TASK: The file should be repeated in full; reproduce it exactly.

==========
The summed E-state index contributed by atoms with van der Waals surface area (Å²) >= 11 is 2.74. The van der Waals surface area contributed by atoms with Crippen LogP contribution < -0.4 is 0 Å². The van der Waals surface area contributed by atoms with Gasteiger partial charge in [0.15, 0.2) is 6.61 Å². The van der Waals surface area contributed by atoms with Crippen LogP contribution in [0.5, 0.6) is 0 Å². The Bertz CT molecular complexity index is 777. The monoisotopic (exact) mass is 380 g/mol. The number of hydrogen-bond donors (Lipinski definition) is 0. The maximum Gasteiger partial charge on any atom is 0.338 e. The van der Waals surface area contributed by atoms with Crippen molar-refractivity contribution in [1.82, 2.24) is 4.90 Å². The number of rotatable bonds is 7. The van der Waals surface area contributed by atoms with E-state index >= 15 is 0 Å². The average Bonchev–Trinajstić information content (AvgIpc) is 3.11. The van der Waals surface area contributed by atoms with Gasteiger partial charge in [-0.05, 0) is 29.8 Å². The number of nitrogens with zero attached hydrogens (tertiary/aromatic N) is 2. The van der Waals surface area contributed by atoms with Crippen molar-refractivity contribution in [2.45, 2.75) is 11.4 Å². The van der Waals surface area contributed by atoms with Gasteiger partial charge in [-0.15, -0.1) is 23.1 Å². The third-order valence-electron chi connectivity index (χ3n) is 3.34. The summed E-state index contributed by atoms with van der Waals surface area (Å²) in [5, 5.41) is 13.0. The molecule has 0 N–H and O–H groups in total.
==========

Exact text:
The summed E-state index contributed by atoms with van der Waals surface area (Å²) >= 11 is 2.74. The van der Waals surface area contributed by atoms with Crippen LogP contribution < -0.4 is 0 Å². The van der Waals surface area contributed by atoms with Gasteiger partial charge in [0.15, 0.2) is 6.61 Å². The van der Waals surface area contributed by atoms with Crippen LogP contribution in [0.5, 0.6) is 0 Å². The Bertz CT molecular complexity index is 777. The monoisotopic (exact) mass is 380 g/mol. The number of hydrogen-bond donors (Lipinski definition) is 0. The maximum Gasteiger partial charge on any atom is 0.338 e. The van der Waals surface area contributed by atoms with Crippen molar-refractivity contribution in [1.82, 2.24) is 4.90 Å². The number of rotatable bonds is 7. The van der Waals surface area contributed by atoms with E-state index >= 15 is 0 Å². The average Bonchev–Trinajstić information content (AvgIpc) is 3.11. The van der Waals surface area contributed by atoms with Gasteiger partial charge in [-0.05, 0) is 29.8 Å². The number of nitrogens with zero attached hydrogens (tertiary/aromatic N) is 2. The van der Waals surface area contributed by atoms with Crippen molar-refractivity contribution in [2.45, 2.75) is 11.4 Å². The van der Waals surface area contributed by atoms with Gasteiger partial charge in [-0.15, -0.1) is 23.1 Å². The third-order valence-electron chi connectivity index (χ3n) is 3.34. The summed E-state index contributed by atoms with van der Waals surface area (Å²) in [5, 5.41) is 13.0. The molecule has 0 N–H and O–H groups in total.